Activation of TRPV4 Stimulates Transepithelial Ion Flux in a Porcine Choroid Plexus Cell Line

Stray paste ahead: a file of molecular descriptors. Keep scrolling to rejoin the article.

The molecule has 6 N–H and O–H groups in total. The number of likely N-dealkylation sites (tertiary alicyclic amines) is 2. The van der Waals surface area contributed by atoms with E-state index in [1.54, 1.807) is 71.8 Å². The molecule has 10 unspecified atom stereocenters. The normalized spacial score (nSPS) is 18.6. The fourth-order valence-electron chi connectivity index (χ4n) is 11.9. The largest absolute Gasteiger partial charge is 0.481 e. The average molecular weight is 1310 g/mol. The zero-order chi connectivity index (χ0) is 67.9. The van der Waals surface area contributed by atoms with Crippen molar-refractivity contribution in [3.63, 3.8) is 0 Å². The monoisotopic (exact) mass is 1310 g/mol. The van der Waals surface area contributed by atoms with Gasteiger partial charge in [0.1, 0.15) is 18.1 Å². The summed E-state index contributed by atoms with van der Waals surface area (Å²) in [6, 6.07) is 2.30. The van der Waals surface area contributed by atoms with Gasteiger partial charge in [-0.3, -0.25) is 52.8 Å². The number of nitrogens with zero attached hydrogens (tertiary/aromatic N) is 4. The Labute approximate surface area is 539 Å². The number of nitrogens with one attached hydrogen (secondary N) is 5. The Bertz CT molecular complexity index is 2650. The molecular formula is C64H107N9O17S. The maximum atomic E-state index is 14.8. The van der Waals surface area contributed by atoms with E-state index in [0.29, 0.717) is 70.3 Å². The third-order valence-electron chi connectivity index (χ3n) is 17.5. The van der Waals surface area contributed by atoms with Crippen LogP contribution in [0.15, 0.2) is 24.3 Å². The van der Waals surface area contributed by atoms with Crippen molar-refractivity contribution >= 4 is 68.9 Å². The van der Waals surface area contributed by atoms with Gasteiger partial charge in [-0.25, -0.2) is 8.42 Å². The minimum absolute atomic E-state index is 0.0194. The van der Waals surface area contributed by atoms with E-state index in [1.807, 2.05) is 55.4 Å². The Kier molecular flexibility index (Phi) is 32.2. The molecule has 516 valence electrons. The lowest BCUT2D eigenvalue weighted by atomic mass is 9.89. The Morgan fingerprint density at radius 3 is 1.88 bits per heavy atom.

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The choroid plexus (CP) epithelium plays a major role in the production of cerebrospinal fluid (CSF). A polarized cell line, the porcine CP-Riems (PCP-R) line, which exhibits many of the characteristics of the native epithelium, was used to study the effect of activation of the transient receptor potential vanilloid 4 (TRPV4) cation channel found in the PCP-R cells as well as in the native epithelium. Ussing-style electrophysiological experiments showed that activation of TRPV4 with a specific agonist, GSK1016790A, resulted in an immediate increase in both transepithelial ion flux and conductance. These changes were inhibited by either of two distinct antagonists, HC067047 or RN1734. The change in conductance was reversible and did not involve disruption of epithelial junctional complexes. Activation of TRPV4 results in Ca2+ influx, therefore, we examined whether the electrophysiological changes were the result of secondary activation of Ca2+-sensitive channels. PCP-R cells contain two Ca2+-activated K+ channels, the small conductance 2 (SK2) and the intermediate conductance (IK) channels. Based on inhibitor studies, the former is not involved in the TRPV4-mediated electrophysiological changes whereas one of the three isoforms of the IK channel (KCNN4c) may play a role in the apical secretion of K+. Blocking the activity of this IK isoform with TRAM34 inhibited the TRPV4-mediated change in net transepithelial ion flux and the increased conductance. These studies implicate TRPV4 as a hub protein in the control of CSF production through stimulation by multiple effectors resulting in transepithelial ion and subsequent water movement.



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